Myler or Walker? Leeds Rhinos boss has full-back "quandry" for Challenge Cup final showdown with Salford Red Devils

Fit-again Leeds Rhinos full-back Jack Walker hopes he has done enough to play himself into Wembley contention.

By Peter Smith
Saturday, 10th October 2020, 6:00 am
Jack Walker, third from left, is congratulated by Rhyse Martin after scoring against Hull. Picture by Bruce Rollinson.
Jack Walker, third from left, is congratulated by Rhyse Martin after scoring against Hull. Picture by Bruce Rollinson.

Walker made his comeback from a long-term foot injury with a 40-minute stint against Catalans Dragons last week and played all of the 40-22 win over Hull on Thursday.

He scored a brace of tries and provided an outstanding pass for another in what is likely to be Rhinos’ last full-scale hit out before they face Salford Red Devils in next Saturday’s Coral Challenge Cup final.

Walker was left out of the semi-final win over Wigan, which came between the Catalans and Hull games, when coach Richard Agar continued with Richie Myler at full-back.

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Myler had never played that role before Walker’s injury, against Warrington Wolves in February, but has been in outstanding form as the 21-year-old’s replacement.

Myler moved into the halves, his preferred position, against Hull when regular stand-off Rob Lui was not risked.

Rhinos visit Warrington Wolves on Tuesday, when Agar will field youngsters and fringe players and the initial 21-man squad for the final will be named two days later.

“I hope I have [played my way in],” Walker said.

“Rich has got some tough calls to make, so it is what it is.

“I have played as well as I can play so it is all down to him.

“It is going to be tough, he has got a few headaches.”

Walker said he felt good after his first full game in eight months.

“My foot has come through pretty good,” he confirmed.

“It’s just a bit sore from it being my first full 80-minutes at full-back, but I thought I went pretty well.

“There were a couple of errors I did, because I was a bit rusty to be fair.

“It was my first 80 minutes in eight months so it’s going to feel like that, but overall I thought I went pretty well.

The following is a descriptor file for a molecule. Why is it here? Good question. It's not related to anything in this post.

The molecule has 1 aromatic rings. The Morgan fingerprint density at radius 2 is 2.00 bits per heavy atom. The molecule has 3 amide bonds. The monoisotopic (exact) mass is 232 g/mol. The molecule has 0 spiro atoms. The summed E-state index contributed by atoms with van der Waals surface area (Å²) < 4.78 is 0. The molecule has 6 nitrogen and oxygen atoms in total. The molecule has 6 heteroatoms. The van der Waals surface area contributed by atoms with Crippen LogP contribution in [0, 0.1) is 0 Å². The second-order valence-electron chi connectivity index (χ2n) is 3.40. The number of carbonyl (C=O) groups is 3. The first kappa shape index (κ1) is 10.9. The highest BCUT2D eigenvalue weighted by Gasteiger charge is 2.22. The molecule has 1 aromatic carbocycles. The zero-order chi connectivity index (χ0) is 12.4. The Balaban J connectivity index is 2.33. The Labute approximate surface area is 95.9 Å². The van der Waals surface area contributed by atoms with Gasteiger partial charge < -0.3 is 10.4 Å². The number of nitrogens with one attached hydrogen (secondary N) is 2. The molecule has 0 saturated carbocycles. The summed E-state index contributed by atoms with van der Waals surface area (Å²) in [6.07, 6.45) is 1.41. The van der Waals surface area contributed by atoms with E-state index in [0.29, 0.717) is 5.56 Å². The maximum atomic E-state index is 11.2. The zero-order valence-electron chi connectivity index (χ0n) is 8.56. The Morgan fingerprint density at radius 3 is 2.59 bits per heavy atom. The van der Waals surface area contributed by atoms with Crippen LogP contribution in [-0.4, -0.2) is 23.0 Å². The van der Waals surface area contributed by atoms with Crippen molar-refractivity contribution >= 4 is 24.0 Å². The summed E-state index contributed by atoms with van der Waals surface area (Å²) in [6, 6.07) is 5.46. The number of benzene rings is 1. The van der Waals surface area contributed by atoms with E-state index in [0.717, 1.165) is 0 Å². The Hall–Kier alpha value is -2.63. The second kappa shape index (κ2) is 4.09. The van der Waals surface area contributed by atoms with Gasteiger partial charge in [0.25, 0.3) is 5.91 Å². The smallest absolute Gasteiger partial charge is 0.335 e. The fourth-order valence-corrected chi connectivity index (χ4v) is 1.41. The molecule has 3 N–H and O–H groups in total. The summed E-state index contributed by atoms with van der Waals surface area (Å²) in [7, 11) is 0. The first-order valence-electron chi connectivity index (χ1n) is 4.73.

“I am pretty happy.”

Rhinos came through Thursday’s game with no serious injury concerns, though Ava Seumanufagai had a slight hamstring issue.

Alex Mellor, who missed the match after taking a bang to his ribs against Wigan, is expected to be available for the final and Agar is confident Lui will also be passed fit.

With Bodene Thompson, Mellor’s replacement on Thursday, Cup tied, major changes are unlikely, if Rhinos can avoid injuries next week, keep clear of coronavirus and are given the all-clear by the RFL’s match review panel.

Who will play at full-back is one decision Agar will have to make and he described it as “a good quandary”.

He said: “Richie has been in terrific form.

“Rob wasn’t ready to play [against Hull] so we need to check on him moving forward. He has got a couple of little knocks.

“We will see how he recovers; at this stage we’re confident it’s not something a couple of days’ rest won’t solve, but he has got to get through a week’s training and get through it really well.

“We know if he doesn’t make it, then Jack’s right in there with a chance.

“If not, I have got a strong dilemma and it’s a strong position to be in.

“We will have a look at Salford, we think we are playing a really good team and it’s important we try and pick the right team for that game. There’s a couple of guys who didn’t play [on Thursday] who will be in the conversation too, so we’ll see.

“I am not about to reveal our team yet because I don’t know it.

“I will give it some thought and then hopefully come up with the right answers.”

Agar will have to wait to see if teenage front-rower Tom Holroyd is available for the final after he was accused of a possible ‘crusher’ tackle on Hull’s Jack Brown.

“When he got him in that position he did release him, but I am certain it will get looked at [by the review panel],” Agar said.

Asked about the Holroyd tackle, Hull coach Andy Last said: “These type of collisions are happening more and more in the game.

“I don’t think anyone teaches it, it tends to happen when you get a taller bloke against a smaller bloke. I don’t think there was any malice in it, it was just one of those unfortunate collisions.

“We could easily have got a penalty, but we didn’t so we just got on with it.”

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